|VIET NAM ART|
BAT TRANG CERAMICS
Bat Trang Ceramics through History
In the late 15th century, Bat Trang had been well known for producing the best quality ceramics in the country. Many of these ceramic pieces were customized for aristocratic families and religious needs. These pieces included inscription of the year of production, the name of the patron and the potter's name. Vietnamese annals also recorded in the 16th century, Bat Trang ceramics were offered as tribute to China in numerous occasions.
Following terrestrial discoveries in Asia in the early 17th century, many European countries rushed to the Far East to set up bases for commerce trading. Vietnamese ceramic industry continued to prosper, especially during the Mac's reign. Multiple shipments of ceramics were exported to Japan where the Bat Trang style was enthusiastically adapted by local kilns as "Kochi (Giao Chi) ware". Dutch, English and Portuguese merchants purchased Vietnamese ceramics in the hundred of thousands to resell in Malaya, Sumatra and Bangal.
From the end of 17th, particularly in the 18th century, Vietnamese ceramics exported to South East Asian countries declined rapidly when the Chinese resumed its ceramic exports. Bat Trang ceramics were no longer exported and its products served mainly the domestic market. Today, Bat Trang still turn out large quantity of ceramic wares for both domestic and export markets. New designs and models as well as reproductions of ancient styles and glazes are very well received by art connoisseurs everywhere.
OF BAT TRANG CERAMIC WARES
Utilitarian ware (plates, bowls, teacups, kettles, wine bottles, flowerpots and vases): This type of ware has a thicker and heavier body compared to the Chinese ceramics. The utilitarian wares are mostly covered with ivory, moss green or brown glaze. Common designs used on utilitarian wares were sacred and ordinary animals such as dragon, phoenix, tortoise, horse, tiger, bird, floral scroll, and landscape scenery.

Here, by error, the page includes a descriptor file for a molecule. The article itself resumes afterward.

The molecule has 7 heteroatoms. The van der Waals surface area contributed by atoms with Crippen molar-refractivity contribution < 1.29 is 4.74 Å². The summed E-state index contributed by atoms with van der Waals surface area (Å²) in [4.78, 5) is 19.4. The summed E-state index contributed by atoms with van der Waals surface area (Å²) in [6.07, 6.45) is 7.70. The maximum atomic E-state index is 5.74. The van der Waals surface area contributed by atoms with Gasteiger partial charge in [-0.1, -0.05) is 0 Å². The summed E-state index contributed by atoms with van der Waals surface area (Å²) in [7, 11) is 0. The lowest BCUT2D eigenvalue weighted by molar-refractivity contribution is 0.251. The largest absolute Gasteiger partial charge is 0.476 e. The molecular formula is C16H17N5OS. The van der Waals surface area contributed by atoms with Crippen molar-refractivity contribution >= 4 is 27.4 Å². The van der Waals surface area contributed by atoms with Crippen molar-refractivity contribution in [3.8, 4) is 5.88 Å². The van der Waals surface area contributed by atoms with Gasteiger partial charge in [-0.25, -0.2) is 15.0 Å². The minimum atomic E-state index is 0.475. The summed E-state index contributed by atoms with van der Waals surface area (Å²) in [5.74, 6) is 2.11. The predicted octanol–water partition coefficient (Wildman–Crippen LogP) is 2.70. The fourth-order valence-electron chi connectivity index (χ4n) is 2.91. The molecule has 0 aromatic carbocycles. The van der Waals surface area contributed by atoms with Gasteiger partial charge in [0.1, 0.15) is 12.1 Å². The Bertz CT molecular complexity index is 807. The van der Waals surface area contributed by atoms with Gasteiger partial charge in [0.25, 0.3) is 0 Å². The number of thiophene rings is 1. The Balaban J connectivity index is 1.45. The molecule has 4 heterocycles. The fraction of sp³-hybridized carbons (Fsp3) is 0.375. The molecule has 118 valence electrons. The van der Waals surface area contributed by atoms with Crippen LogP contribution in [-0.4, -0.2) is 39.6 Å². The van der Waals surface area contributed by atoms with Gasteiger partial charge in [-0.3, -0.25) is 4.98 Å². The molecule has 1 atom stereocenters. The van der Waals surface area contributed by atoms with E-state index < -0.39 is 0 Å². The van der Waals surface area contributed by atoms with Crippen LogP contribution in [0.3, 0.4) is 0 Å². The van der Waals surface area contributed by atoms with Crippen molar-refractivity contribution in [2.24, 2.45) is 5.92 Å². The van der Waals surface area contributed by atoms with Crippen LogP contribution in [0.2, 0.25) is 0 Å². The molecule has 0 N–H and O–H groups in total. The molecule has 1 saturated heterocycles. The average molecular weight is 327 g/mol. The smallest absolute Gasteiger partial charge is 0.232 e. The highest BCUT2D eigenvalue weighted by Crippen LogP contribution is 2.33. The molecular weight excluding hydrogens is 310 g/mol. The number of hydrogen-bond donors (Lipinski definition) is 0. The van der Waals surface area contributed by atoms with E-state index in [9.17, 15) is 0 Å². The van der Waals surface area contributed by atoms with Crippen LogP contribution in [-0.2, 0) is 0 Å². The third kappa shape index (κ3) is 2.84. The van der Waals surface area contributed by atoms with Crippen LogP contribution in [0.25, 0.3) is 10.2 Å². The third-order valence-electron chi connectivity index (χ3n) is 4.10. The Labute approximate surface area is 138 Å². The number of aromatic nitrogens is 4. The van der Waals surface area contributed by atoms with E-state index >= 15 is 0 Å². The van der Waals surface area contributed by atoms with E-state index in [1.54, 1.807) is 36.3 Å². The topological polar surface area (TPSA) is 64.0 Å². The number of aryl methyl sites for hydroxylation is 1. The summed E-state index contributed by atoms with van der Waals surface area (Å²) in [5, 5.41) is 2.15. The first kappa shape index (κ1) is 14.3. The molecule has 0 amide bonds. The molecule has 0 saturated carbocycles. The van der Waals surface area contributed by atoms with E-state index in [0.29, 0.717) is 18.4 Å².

Cult ware (lamp stands, candle holders, incense burner and altar boxes): This type of Bat Trang ceramics were produced predominantly for religious needs. Many of these pieces, especially the lamp stands, carried intricate molding applied around the body. Bat Trang cult wares are well known for their elaborate design and meticulous crafting.
Decorative objects (house models, altars, statues and architectural fixtures): These objects usually carried very complex design of mythical and religious theme. Bat Trang tiles and architectural fixtures are also known to be used in the construction of the imperial court in Hue in the early 1800's.
VIETNAMESE FOLK ART (Ðong Ho Woodblock Printing)
Woodblock printing has always been a familial craft passed on for generations of artist in the Ðng H village. Each year after the rice harvest, all members of the family pitch in the production of the paintings for sale at the Têt. Adults and children, depending on skills and capabilities, share the work from making the silk paper to printing and coloring the paintings. The production of a painting starts with a design pattern that is engraved on the woodblock. The first print is made on silk paper using a paste of finely ground sea shell. Successive presses are then made to add different colors to the picture. All colors used in the Ðông Hô` painting are natural ingredients such as charcoal for black color, ochre for red, yams for brown, and day lilies for yellow.
The most common subjects of Ðng
H painting are folk
themes depicting ordinary daily life or domestic animals that live around
the peasants such as rooster, hen and chicklets, pig and piglets. Other
favorite subjects are scenes from popular legends or historical tales
of national heroes and heroines of the past such as the Trung
sisters, Trieu Thi Trinh, young
king Ðinh Bo Linh playing battlefield
(c lau tp
Quy Bi T
1. Hng da
DESIGNS & THEORIES OF DYNASTIC DRAGONS
Period (400 BC to 200 AD)
Period (8th-10th century)
Ly Dynasty (10th-11th century)
Tran Dynasty (13th-14th century)
Dynasty (16th-17th century)
Dynasty (18th-20th century)
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